Bird Families

Oropendola Montezuma, a songbird with an imperial name


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Number of species in "sister" taxa

viewOropendola green-billedPsarocolius atrovirensLafresnaye & d'Orbigny1838
familyCorpus (Kassiki, American Orioles)IcteridaeVieillot1816
suborder / suborderSingersOscines
detachment / orderPasserinesPasseriformes
superorder / superorderNew Sky Birds (Typical Birds)NeognathaePycroft1900
infraclassReal birds (Fan-tailed birds)NeornithesGadow1893
subclassCilegrud Birds (Fan-tailed Birds)Carinatae Ornithurae (Neornithes) Ornithurae (Neornithes)Merrem1813
subtype / subdivisionVertebrates (Cranial)Vertebrata (Craniata)Cuvier1800
type / departmentChordatesChordata
supertypeCoelomic animalsCoelomata
sectionBilaterally symmetrical (Three-layer)Bilateria (Triploblastica)
subkingdomMulticellular animalsMetazoa

External signs of Oropendola Montezuma

Oropendola-Montezuma is a rather large bird. The body size of males is up to 51 cm, and the weight is 521 - 562 grams. Females are smaller, on average 38 - 39 cm, body weight is 246 grams. Males and females have mostly deep chestnut feathers.
Oropendola-Montezuma (Psarocolius montezuma).
The outer tail feathers have shades of yellow. The head is black with a pale, bluish patch of skin and a pink chin. Sharp beak is black with orange patches, and in males the orange tint continues on the forehead. The plumage of young birds is the same color as in adult Oropendol, but the shades are duller and the body size is smaller, and the weight is from 230 to 520 grams.

Distribution of Montezuma's oropendola

Oropendola Montezuma extends along the Pacific coast from the Caribbean coast of Guatemala to southern Costa Rica. Found in southern Mexico.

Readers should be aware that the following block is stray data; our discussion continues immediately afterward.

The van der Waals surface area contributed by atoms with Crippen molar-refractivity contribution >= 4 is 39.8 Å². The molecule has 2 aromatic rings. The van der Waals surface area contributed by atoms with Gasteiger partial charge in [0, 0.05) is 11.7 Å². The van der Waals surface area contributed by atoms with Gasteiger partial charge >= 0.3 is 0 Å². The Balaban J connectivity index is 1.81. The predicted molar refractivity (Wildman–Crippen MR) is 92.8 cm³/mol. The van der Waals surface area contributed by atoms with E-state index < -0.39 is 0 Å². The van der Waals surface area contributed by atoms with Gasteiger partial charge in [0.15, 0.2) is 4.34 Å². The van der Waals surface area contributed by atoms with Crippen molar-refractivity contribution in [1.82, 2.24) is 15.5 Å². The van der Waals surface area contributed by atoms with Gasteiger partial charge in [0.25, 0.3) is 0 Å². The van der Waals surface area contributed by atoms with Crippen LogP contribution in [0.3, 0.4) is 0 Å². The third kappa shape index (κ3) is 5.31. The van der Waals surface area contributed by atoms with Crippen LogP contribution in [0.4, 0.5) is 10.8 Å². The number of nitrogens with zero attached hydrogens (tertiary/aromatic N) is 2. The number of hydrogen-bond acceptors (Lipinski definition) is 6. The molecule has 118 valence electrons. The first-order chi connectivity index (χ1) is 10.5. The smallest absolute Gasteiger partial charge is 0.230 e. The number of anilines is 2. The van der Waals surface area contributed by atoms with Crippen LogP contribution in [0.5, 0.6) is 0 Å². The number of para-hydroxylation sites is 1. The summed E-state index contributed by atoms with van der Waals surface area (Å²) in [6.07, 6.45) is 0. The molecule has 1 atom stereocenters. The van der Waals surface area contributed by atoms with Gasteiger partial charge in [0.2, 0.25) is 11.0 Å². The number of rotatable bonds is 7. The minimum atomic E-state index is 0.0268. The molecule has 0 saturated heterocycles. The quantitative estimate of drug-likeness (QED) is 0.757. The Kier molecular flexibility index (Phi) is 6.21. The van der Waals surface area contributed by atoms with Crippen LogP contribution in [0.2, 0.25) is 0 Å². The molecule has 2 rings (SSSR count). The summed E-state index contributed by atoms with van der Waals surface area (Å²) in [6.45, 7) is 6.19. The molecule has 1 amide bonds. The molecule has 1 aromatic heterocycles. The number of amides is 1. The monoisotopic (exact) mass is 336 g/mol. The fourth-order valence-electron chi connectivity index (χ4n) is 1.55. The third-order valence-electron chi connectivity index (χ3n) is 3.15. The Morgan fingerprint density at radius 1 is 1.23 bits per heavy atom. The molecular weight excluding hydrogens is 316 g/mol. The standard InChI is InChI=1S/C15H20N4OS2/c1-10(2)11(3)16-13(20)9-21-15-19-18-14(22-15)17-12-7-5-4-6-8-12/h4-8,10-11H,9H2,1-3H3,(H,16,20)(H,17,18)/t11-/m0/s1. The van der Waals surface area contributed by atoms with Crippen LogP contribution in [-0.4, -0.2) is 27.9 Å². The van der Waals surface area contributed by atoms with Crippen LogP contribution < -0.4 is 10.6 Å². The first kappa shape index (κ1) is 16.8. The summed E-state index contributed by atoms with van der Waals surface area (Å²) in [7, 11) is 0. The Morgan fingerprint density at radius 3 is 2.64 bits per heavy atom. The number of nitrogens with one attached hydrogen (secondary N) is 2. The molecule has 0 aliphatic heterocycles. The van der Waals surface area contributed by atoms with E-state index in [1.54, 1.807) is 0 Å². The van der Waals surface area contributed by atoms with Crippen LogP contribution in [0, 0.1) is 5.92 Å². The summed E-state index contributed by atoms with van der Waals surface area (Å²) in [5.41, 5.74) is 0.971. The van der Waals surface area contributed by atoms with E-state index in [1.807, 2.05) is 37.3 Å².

This resident bird lives on the plains of the Caribbean coast from southeastern Mexico to central Panama.

Habitats of Oropendola Montezuma

Oropendola Montezuma lives in tropical rainforests, savannas, meadows, in areas with trees. It is found in clearings, clearings and along the edges of forests, in coastal areas, but never in dense forest. Quite often, this species of bird settles near banana plantations and bamboo thickets.

Reproduction of Oropendola Montezuma

Oropendola Montemuma breeds from January to May. During the mating season, the male attracts the female's attention, making circular movements around with turns.

The male pecks at the yellow feathers of the female's tail, while he straightens his tail.

If the female reciprocates, then mating occurs. In the colony, the dominant male mates with most of the females.

During the oviposition period, the cobirds sometimes lay their eggs in the nest of the oropendola. To prevent this, Montezuma's Oropendola chooses a tree with hornets to build its nest, which forces the Cobberds to stay away from the Oropendola's nest.
Oropendola Montezuma prefers to keep on spreading trees.
This is an example of mutualism with Oropendolas, which in turn keeps the bees at a distance from the hornets. The Oropendolas of Montezuma form large colonies, often on a single spreading tree or several trees growing side by side. One tree contains from 30 - 40 to 150 nests. There was a bird colony with a maximum number of nests of 172.

Oropendola nests are real architectural structures, woven from thin branches and banana fibers.

The nests hang in clusters on the tree, like exotic fruits 60 - 180 centimeters long. The construction of the nest takes 9-11 days. Only the female weaves it. She lays one or two eggs of white or beige color with dark spots. Incubation lasts about 15 days. Chicks can fly 15 days after hatching.

At the age of 30 days, young Oropendoles leave the nest and search for food on their own.

They become sexually mature in less than 1 month, but only mate the next year. The mortality rate among Oropendola chicks is very high. Females can mate up to three times per season, but less than half of the chicks survive.
Oropendola Montezuma breeds in colonies with about 30 nests.
Nests are often ravaged by toucans, snakes, monkeys and larvae. After the mating season, females fly in flocks until January, they can be easily identified by yellow tails flickering in the crown of trees. Males feed alone.

Features of the behavior of Oropendola Montezuma